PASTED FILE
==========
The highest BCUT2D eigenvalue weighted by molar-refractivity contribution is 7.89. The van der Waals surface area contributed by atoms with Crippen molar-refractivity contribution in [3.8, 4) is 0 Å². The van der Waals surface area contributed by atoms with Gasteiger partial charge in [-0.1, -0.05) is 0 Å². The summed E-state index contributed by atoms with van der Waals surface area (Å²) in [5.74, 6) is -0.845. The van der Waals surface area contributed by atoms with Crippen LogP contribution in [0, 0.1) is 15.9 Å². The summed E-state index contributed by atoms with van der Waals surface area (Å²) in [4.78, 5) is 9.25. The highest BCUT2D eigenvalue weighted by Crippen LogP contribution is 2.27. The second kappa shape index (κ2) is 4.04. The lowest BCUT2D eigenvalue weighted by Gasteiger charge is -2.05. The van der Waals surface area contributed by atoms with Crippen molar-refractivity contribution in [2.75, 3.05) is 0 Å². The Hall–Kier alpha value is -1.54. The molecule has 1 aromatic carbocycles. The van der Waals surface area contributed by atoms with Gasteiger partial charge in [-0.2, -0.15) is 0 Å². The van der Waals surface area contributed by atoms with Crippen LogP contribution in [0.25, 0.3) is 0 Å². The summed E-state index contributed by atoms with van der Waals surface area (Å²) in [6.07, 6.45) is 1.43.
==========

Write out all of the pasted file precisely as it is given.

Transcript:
The highest BCUT2D eigenvalue weighted by molar-refractivity contribution is 7.89. The van der Waals surface area contributed by atoms with Crippen molar-refractivity contribution in [3.8, 4) is 0 Å². The van der Waals surface area contributed by atoms with Gasteiger partial charge in [-0.1, -0.05) is 0 Å². The summed E-state index contributed by atoms with van der Waals surface area (Å²) in [5.74, 6) is -0.845. The van der Waals surface area contributed by atoms with Crippen LogP contribution in [0, 0.1) is 15.9 Å². The summed E-state index contributed by atoms with van der Waals surface area (Å²) in [4.78, 5) is 9.25. The highest BCUT2D eigenvalue weighted by Crippen LogP contribution is 2.27. The second kappa shape index (κ2) is 4.04. The lowest BCUT2D eigenvalue weighted by Gasteiger charge is -2.05. The van der Waals surface area contributed by atoms with Crippen molar-refractivity contribution in [2.75, 3.05) is 0 Å². The Hall–Kier alpha value is -1.54. The molecule has 1 aromatic carbocycles. The van der Waals surface area contributed by atoms with Gasteiger partial charge in [-0.2, -0.15) is 0 Å². The van der Waals surface area contributed by atoms with Crippen LogP contribution in [0.25, 0.3) is 0 Å². The summed E-state index contributed by atoms with van der Waals surface area (Å²) in [6.07, 6.45) is 1.43.